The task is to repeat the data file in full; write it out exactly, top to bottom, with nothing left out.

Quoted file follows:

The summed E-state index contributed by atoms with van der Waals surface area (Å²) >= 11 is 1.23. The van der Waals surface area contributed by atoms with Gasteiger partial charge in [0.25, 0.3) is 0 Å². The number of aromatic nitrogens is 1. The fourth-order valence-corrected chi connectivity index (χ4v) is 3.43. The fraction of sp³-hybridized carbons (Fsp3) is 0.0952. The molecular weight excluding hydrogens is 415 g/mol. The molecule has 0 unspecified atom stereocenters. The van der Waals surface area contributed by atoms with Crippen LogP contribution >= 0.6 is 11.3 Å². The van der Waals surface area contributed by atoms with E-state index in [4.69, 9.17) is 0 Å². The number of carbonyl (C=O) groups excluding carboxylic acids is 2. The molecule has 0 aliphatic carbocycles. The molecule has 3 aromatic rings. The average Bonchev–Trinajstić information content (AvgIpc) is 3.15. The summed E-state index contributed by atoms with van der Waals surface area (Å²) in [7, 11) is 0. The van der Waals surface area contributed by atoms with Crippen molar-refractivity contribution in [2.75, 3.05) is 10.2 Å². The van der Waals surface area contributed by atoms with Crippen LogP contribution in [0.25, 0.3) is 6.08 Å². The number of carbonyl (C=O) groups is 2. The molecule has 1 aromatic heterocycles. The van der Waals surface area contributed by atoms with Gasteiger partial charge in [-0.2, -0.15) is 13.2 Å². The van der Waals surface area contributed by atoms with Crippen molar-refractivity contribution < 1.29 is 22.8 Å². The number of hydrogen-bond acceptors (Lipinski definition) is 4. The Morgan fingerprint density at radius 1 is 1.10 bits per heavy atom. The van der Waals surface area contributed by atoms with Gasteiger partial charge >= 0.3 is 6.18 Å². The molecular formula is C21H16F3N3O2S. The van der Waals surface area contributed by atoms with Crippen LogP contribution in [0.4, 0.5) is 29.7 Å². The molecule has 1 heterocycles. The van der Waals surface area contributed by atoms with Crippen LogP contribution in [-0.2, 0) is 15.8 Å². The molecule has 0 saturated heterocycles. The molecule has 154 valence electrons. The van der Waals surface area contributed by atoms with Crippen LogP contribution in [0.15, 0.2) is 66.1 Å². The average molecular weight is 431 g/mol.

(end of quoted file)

The summed E-state index contributed by atoms with van der Waals surface area (Å²) >= 11 is 1.23. The van der Waals surface area contributed by atoms with Gasteiger partial charge in [0.25, 0.3) is 0 Å². The number of aromatic nitrogens is 1. The fourth-order valence-corrected chi connectivity index (χ4v) is 3.43. The fraction of sp³-hybridized carbons (Fsp3) is 0.0952. The molecular weight excluding hydrogens is 415 g/mol. The molecule has 0 unspecified atom stereocenters. The van der Waals surface area contributed by atoms with Crippen LogP contribution >= 0.6 is 11.3 Å². The van der Waals surface area contributed by atoms with E-state index in [4.69, 9.17) is 0 Å². The number of carbonyl (C=O) groups excluding carboxylic acids is 2. The molecule has 0 aliphatic carbocycles. The molecule has 3 aromatic rings. The average Bonchev–Trinajstić information content (AvgIpc) is 3.15. The summed E-state index contributed by atoms with van der Waals surface area (Å²) in [7, 11) is 0. The van der Waals surface area contributed by atoms with Crippen molar-refractivity contribution in [2.75, 3.05) is 10.2 Å². The van der Waals surface area contributed by atoms with Crippen LogP contribution in [0.25, 0.3) is 6.08 Å². The number of carbonyl (C=O) groups is 2. The molecule has 1 aromatic heterocycles. The van der Waals surface area contributed by atoms with Gasteiger partial charge in [-0.2, -0.15) is 13.2 Å². The van der Waals surface area contributed by atoms with Crippen molar-refractivity contribution < 1.29 is 22.8 Å². The number of hydrogen-bond acceptors (Lipinski definition) is 4. The Morgan fingerprint density at radius 1 is 1.10 bits per heavy atom. The van der Waals surface area contributed by atoms with Gasteiger partial charge >= 0.3 is 6.18 Å². The molecular formula is C21H16F3N3O2S. The van der Waals surface area contributed by atoms with Crippen LogP contribution in [0.4, 0.5) is 29.7 Å². The molecule has 1 heterocycles. The van der Waals surface area contributed by atoms with Crippen LogP contribution in [-0.2, 0) is 15.8 Å². The molecule has 0 saturated heterocycles. The molecule has 154 valence electrons. The van der Waals surface area contributed by atoms with Crippen LogP contribution in [0.15, 0.2) is 66.1 Å². The average molecular weight is 431 g/mol.